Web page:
Linx & shorts
Poster via Wrong Side of the Art
“And here we need to stress one quite remarkable thing: an American film has begun (in the famously developing city of Phoenix — a miracle of new urban life) in which the hopes and desires of two mature people are overshadowed by lack of money and social freedom. Look at a hundred other films from the ‘50s and you will not find the same cramped air. As a rule, the rooms are larger and brighter than they would be in reality, waiting to be filled by the hopes and energies of the era. Most films of the ‘50s are secret ads for the American way of life. Psycho is a warning about its lies and limits.” David Thomson has his detractors — are they jealous? — but he’s one of the very few working writers I’ll happily devote time to. His new book, The Moment of Psycho: How Alfred Hitchcock Taught America to Love Murder captures, in less than 165 pages, the essence of the picture and the times in which it was made. (In quiet surroundings, you could joyfully devour it in one afternoon.) Here he’s talking about Sam and Marion, each in their thirties, him doling out alimony while cleaning up his father’s debts, she a potential hooker with a ticking biological clock. That two such honest, horny, down-and-out characters were portrayed minutes before the age of Camelot demonstrates the script’s wisdom, while the film was instrumental in redirecting the cinema.
Ripped to the tits: From Nelhydrea Paupér at the National Affairs Desk: “Actor Elmore ‘Rip’ Torn was arrested Friday night for allegedly breaking into a Main Street bank intoxicated, armed with a loaded revolver.” More sordid details @ The Register Citizen.
“VHS tapes have a long history of amazing covers. Entire books have been written about them and movies were even banned in the UK based just off the imagery on the covers alone (called Video Nasties).” Color me clueless; the 80s sucked. However, if you’re deluded enough to believe there were such a thing as the halcyon days of VHS; if you remember Gorgon Video as a major player; if you think clamshell packages were The Shit, then get your crazy self a copy of 2009’s fairly decent horror flick, The House of the Devil in the retro exclusive VHS edition. Old Skool cinephiles take note: the movie costars Mary Woronov.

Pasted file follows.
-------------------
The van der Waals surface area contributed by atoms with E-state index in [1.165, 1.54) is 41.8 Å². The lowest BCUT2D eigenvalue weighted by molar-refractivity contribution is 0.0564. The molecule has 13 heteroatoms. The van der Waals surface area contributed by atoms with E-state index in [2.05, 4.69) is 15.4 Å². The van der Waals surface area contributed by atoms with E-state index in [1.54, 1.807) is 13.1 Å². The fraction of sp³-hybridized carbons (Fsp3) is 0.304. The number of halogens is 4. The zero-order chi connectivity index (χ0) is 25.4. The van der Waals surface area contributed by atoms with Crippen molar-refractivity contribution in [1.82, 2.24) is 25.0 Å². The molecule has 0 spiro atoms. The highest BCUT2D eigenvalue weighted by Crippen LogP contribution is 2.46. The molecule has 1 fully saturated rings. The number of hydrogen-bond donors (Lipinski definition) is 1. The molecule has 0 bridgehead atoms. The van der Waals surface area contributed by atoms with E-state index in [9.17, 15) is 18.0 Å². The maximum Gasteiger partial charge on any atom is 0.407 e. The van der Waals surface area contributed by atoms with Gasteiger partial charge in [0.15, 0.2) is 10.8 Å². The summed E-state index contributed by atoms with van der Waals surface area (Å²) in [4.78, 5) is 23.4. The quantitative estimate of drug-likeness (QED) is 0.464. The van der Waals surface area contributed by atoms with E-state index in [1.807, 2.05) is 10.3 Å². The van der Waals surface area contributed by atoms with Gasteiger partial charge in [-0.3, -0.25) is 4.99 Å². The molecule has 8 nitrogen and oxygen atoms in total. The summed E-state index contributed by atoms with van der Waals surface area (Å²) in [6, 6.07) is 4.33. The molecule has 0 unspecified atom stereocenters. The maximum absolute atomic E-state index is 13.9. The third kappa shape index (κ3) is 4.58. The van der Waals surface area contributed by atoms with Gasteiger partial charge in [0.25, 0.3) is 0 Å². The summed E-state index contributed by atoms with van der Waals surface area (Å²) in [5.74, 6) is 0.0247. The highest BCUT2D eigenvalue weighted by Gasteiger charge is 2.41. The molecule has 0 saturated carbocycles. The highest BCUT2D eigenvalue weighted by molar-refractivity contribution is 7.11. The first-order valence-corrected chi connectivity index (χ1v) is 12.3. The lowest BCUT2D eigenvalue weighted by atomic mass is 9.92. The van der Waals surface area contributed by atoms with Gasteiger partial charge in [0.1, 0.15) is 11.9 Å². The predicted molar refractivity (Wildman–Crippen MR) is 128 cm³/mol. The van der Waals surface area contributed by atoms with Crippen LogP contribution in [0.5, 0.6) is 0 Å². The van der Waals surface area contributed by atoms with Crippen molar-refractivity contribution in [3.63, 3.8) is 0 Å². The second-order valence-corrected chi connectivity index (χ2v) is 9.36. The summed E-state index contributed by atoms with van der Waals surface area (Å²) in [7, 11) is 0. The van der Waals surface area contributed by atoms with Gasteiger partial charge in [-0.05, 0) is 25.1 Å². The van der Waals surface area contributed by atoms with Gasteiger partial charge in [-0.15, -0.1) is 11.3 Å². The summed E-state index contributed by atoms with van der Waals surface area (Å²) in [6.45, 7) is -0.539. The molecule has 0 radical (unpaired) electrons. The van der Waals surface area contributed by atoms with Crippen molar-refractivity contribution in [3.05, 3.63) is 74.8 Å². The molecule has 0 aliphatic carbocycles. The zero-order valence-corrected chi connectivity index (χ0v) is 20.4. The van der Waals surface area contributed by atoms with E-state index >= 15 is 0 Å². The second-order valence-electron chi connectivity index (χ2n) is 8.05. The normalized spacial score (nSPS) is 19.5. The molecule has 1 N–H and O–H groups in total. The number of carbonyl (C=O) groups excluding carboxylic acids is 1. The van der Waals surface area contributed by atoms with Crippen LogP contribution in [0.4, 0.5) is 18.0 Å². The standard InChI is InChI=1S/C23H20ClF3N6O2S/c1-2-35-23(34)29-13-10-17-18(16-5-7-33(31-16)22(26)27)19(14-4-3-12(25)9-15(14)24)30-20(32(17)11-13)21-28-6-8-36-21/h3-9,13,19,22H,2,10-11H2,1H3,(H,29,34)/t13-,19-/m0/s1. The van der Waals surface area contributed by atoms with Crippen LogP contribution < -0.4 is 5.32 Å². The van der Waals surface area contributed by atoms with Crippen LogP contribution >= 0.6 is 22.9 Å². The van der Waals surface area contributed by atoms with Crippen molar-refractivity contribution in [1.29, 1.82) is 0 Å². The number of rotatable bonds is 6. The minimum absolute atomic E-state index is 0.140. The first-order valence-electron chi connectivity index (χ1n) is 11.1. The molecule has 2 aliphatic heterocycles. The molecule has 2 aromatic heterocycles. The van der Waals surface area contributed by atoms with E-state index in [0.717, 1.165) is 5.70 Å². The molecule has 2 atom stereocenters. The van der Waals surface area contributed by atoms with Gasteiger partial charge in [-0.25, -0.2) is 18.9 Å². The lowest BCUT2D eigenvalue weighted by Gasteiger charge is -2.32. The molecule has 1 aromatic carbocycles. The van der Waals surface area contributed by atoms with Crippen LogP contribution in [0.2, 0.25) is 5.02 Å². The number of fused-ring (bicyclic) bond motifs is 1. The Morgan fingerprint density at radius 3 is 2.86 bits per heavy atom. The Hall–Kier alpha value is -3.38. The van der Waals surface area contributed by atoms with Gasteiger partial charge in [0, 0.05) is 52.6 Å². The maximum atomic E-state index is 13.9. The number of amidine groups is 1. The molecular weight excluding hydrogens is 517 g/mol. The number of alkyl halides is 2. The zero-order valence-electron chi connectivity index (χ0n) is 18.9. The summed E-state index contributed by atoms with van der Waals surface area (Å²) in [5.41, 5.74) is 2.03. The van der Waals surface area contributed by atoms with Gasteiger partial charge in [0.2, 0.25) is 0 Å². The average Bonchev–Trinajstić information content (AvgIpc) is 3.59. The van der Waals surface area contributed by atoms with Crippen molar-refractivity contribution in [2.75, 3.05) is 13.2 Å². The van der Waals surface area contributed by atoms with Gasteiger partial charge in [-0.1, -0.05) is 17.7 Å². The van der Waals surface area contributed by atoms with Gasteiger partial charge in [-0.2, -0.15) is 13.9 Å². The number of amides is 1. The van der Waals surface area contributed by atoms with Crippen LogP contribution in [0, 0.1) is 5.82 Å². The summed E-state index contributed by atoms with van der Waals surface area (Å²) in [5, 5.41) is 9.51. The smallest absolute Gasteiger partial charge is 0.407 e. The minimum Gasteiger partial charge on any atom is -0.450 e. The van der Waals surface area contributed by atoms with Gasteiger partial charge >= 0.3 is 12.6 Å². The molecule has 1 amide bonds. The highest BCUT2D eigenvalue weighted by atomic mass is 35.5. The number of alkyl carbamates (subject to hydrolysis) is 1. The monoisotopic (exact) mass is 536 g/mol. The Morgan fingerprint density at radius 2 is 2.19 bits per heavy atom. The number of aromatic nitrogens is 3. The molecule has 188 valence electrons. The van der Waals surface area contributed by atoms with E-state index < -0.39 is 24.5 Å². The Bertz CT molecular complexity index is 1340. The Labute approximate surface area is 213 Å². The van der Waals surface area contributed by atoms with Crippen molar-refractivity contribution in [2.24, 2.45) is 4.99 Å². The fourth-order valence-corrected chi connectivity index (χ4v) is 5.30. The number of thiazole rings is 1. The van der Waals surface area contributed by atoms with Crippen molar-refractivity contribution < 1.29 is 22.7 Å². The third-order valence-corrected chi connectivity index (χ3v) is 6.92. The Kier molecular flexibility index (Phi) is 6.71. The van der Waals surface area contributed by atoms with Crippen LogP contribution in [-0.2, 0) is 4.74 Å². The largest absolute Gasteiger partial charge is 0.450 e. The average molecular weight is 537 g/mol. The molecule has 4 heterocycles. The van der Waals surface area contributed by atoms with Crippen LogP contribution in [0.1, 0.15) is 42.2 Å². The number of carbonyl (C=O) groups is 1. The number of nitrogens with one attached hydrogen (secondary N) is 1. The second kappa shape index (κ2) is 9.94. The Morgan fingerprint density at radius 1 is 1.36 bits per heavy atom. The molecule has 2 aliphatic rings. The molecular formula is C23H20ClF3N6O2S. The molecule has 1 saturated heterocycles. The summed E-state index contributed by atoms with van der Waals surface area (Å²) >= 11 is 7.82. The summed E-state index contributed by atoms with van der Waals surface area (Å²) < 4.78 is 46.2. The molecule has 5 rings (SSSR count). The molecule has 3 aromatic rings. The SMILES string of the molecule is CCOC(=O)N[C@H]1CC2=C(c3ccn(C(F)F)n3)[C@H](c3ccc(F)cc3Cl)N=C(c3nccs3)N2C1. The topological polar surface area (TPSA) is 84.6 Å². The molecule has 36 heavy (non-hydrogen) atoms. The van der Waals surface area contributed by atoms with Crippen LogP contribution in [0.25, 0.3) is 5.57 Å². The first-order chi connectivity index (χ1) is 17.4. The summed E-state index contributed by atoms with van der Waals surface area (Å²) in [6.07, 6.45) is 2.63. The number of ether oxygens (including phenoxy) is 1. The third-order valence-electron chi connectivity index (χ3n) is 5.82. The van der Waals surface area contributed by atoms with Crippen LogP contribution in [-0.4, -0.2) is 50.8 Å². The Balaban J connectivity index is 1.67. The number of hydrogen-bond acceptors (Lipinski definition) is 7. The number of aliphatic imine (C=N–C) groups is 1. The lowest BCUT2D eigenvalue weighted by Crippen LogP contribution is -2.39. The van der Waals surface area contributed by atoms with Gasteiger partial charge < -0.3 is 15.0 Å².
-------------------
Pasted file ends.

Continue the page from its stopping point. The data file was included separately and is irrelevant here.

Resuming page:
“Today was the day, back in 1999, that the world was deprived of Lili St. Cyr, when she died of heart failure at the age of 80. Her life at the end was quiet — just her and some cats in a modest Hollywood apartment — but during the 1950s she burned up burlesque houses from coast to coast as the most famous, beautiful, and artful exotic dancer in America.” A remembrance of stripperdom’s crème de la crème @ Pulp International.
“Of course, it’s hard now for many young film lovers to imagine, but there really was a time when there was no Internet Movie Database or Wikipedia. The movie reference books available were either incomplete or prohibitively expensive. Just looking up an actor’s filmography could mean a trip downtown to the library.” Stephen Whitty takes trip down memory lane (East Coast edition) sure to bore Gens X, Y and Zee via the New Jersey Star Ledger, where he also extols the virtues of my beloved Siren.
“I’m always a suspicious Sid when it comes to new technologies, especially since I understand all too well the post-modern industrial concept of “planned obsolescence” (Apple’s silent motto), which is why cassette tapes I have from the 70’s play and sound fine but some of my compact discs from the 90’s are unplayable. That’s why I have a nice turntable and LP collection. I sometimes prefer the analog over the digital. I like to collect VHS tapes and laserdiscs still, particularly out of print movies and miscellania that will never make it to DVD (Roger Vadim’s Pretty Maids All in a Row and Grampa’s Sci-Fi Movies trailer collection comes to mind). So I was skeptical of the Blu-ray versus HD DVD war, content with my tapes and DVD’s. But I needed to see for myself and so the first Blu-ray film I ever watched was Baraka and was duly blown away by the image depth and clarity. I’m still unsure how much detail is too much, but with a visual landscape poem like Baraka, nothing is too much.” Weighing the pros and cons, from Tati to Bond, @ Technicolor Dreams.